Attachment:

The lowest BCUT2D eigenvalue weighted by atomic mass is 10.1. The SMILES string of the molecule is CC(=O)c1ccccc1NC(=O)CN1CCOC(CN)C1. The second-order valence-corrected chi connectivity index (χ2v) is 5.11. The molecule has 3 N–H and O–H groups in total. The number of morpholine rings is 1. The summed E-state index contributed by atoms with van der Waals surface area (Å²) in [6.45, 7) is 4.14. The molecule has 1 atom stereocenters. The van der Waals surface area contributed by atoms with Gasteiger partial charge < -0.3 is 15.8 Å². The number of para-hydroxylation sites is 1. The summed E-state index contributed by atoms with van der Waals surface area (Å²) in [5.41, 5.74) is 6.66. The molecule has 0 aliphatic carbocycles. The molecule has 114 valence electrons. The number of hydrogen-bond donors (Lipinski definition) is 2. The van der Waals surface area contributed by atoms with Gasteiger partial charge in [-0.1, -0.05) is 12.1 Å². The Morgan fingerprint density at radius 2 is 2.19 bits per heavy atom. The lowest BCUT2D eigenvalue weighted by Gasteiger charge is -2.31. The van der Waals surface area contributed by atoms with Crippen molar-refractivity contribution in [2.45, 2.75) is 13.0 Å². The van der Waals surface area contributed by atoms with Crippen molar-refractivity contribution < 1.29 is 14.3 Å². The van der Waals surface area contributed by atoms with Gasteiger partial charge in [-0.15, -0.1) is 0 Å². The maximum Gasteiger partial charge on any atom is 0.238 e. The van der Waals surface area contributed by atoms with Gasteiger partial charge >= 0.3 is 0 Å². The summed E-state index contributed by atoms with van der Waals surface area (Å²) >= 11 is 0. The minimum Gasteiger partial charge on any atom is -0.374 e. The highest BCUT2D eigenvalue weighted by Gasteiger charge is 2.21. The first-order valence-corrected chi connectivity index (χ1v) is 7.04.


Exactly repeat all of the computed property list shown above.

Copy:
The lowest BCUT2D eigenvalue weighted by atomic mass is 10.1. The SMILES string of the molecule is CC(=O)c1ccccc1NC(=O)CN1CCOC(CN)C1. The second-order valence-corrected chi connectivity index (χ2v) is 5.11. The molecule has 3 N–H and O–H groups in total. The number of morpholine rings is 1. The summed E-state index contributed by atoms with van der Waals surface area (Å²) in [6.45, 7) is 4.14. The molecule has 1 atom stereocenters. The van der Waals surface area contributed by atoms with Gasteiger partial charge < -0.3 is 15.8 Å². The number of para-hydroxylation sites is 1. The summed E-state index contributed by atoms with van der Waals surface area (Å²) in [5.41, 5.74) is 6.66. The molecule has 0 aliphatic carbocycles. The molecule has 114 valence electrons. The number of hydrogen-bond donors (Lipinski definition) is 2. The van der Waals surface area contributed by atoms with Gasteiger partial charge in [-0.1, -0.05) is 12.1 Å². The Morgan fingerprint density at radius 2 is 2.19 bits per heavy atom. The lowest BCUT2D eigenvalue weighted by Gasteiger charge is -2.31. The van der Waals surface area contributed by atoms with Crippen molar-refractivity contribution in [2.45, 2.75) is 13.0 Å². The van der Waals surface area contributed by atoms with Crippen molar-refractivity contribution < 1.29 is 14.3 Å². The van der Waals surface area contributed by atoms with Gasteiger partial charge in [-0.15, -0.1) is 0 Å². The maximum Gasteiger partial charge on any atom is 0.238 e. The van der Waals surface area contributed by atoms with Gasteiger partial charge >= 0.3 is 0 Å². The summed E-state index contributed by atoms with van der Waals surface area (Å²) >= 11 is 0. The minimum Gasteiger partial charge on any atom is -0.374 e. The highest BCUT2D eigenvalue weighted by Gasteiger charge is 2.21. The first-order valence-corrected chi connectivity index (χ1v) is 7.04.